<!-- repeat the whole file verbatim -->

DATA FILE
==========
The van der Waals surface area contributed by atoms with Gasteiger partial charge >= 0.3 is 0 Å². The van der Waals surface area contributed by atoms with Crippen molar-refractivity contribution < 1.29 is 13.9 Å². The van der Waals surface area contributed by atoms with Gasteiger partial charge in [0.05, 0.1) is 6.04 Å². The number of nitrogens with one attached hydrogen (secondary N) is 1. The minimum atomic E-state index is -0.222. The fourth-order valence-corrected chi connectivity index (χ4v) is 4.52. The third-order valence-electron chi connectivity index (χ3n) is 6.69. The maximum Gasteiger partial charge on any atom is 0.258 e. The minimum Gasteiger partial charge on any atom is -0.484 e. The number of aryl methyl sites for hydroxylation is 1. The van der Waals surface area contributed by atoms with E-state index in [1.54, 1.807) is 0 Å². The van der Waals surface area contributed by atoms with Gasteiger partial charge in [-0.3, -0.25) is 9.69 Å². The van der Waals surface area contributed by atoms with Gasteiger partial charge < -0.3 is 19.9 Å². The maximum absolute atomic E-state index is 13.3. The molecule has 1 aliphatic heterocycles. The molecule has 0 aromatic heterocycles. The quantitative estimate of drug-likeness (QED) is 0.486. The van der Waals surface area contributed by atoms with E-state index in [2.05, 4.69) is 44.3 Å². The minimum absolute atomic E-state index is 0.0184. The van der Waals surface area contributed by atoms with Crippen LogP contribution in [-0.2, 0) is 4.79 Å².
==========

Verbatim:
The van der Waals surface area contributed by atoms with Gasteiger partial charge >= 0.3 is 0 Å². The van der Waals surface area contributed by atoms with Crippen molar-refractivity contribution < 1.29 is 13.9 Å². The van der Waals surface area contributed by atoms with Gasteiger partial charge in [0.05, 0.1) is 6.04 Å². The number of nitrogens with one attached hydrogen (secondary N) is 1. The minimum atomic E-state index is -0.222. The fourth-order valence-corrected chi connectivity index (χ4v) is 4.52. The third-order valence-electron chi connectivity index (χ3n) is 6.69. The maximum Gasteiger partial charge on any atom is 0.258 e. The minimum Gasteiger partial charge on any atom is -0.484 e. The number of aryl methyl sites for hydroxylation is 1. The van der Waals surface area contributed by atoms with E-state index in [1.54, 1.807) is 0 Å². The van der Waals surface area contributed by atoms with Gasteiger partial charge in [-0.3, -0.25) is 9.69 Å². The van der Waals surface area contributed by atoms with Gasteiger partial charge < -0.3 is 19.9 Å². The maximum absolute atomic E-state index is 13.3. The molecule has 1 aliphatic heterocycles. The molecule has 0 aromatic heterocycles. The quantitative estimate of drug-likeness (QED) is 0.486. The van der Waals surface area contributed by atoms with E-state index in [2.05, 4.69) is 44.3 Å². The minimum absolute atomic E-state index is 0.0184. The van der Waals surface area contributed by atoms with Crippen LogP contribution in [-0.2, 0) is 4.79 Å².